This spring I blogged several times about my Bali cherry tree and my efforts to prevent the blossoms from freezing during our warm/cold/warm/cold April. I’m happy to report that many of the cherries did survive and, in some ways, I had a productive cherry season with a big harvest, most of which I pulled off the tree earlier in July.
That’s the good news. The bad news: There were worms in a lot of the cherries. There is a cherry fruit fly that is a threat to cherry crops in many states, and I could have that, though I’m pretty sure mine is the only cherry tree in the vicinity. It’s also possible my tree was infected with the larvae of the plum curculio, a common pest on apples, plums (of course) and other fruits in Minnesota. The larvae look similar in both pests (little white worms), so I’m not sure what the cause is. The lifecycle is also somewhat similar — with flies laying eggs in fruit, larvae eating the fruit (on or off the tree), pupating in the ground, emerging as flies, causing more fruit damage, then laying low over the winter in the soil before emerging to mate and lay eggs.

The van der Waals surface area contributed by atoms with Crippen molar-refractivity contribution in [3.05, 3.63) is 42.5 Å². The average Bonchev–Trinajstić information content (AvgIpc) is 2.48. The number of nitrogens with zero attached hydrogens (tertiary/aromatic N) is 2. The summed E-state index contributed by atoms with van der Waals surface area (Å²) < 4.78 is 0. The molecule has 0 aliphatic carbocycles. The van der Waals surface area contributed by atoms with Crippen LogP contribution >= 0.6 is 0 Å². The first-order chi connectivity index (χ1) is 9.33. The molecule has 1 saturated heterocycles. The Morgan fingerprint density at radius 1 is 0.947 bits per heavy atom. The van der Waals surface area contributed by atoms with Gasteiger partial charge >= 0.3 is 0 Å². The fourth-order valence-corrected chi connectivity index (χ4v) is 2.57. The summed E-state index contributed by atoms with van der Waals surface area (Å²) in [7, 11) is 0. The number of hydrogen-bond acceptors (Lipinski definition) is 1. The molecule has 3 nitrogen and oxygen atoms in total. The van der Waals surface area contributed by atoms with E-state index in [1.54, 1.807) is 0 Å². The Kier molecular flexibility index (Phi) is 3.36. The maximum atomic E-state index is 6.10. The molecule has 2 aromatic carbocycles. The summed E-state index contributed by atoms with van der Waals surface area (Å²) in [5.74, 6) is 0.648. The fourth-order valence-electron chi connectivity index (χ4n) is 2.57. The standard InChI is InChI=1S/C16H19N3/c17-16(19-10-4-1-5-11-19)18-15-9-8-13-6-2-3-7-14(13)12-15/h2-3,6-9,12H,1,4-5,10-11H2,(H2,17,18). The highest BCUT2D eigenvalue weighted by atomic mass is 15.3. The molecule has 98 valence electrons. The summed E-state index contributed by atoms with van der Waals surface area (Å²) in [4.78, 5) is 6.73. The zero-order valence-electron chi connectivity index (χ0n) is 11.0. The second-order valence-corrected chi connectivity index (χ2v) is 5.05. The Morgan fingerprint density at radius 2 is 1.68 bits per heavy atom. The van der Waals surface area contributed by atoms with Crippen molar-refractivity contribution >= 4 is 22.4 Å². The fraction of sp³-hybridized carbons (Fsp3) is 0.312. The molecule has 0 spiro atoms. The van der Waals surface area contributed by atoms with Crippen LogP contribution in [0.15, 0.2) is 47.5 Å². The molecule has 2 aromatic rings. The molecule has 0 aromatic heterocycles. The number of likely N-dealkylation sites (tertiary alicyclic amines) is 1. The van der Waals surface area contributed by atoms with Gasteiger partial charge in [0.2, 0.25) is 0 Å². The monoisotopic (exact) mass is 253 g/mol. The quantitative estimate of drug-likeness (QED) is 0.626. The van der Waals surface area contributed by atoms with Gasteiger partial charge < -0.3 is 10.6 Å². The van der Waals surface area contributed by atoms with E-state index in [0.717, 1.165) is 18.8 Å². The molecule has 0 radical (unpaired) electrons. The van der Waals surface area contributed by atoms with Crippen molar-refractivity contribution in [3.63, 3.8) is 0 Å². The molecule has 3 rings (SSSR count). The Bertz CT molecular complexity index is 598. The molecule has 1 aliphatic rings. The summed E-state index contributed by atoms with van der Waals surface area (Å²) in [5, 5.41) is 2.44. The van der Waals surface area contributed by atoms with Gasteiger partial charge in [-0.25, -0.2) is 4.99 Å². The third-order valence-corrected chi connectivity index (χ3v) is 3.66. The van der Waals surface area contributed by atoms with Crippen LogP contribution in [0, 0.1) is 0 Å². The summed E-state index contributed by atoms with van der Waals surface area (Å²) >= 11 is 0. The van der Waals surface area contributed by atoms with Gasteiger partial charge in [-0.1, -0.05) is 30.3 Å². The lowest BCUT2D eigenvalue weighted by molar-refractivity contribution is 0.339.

Controlling for the pests may be challenging — the best organic approach is sanitation. I picked up all the fallen cherries around the tree to make sure none of the little worms matured. (I’ve also been much more diligent this year about picking up and throwing away fallen apples.) Next year, I will consider putting landscape fabric and mulch around the tree to prevent the flies from hatching near the tree. Beyond that, most sources recommend spraying. I will probably give it another year before considering that route.
In the meantime, I did get enough worm-free cherries for about one pie. If we ever get a break in the heat, I plan to bake one and eat my piece very slowly.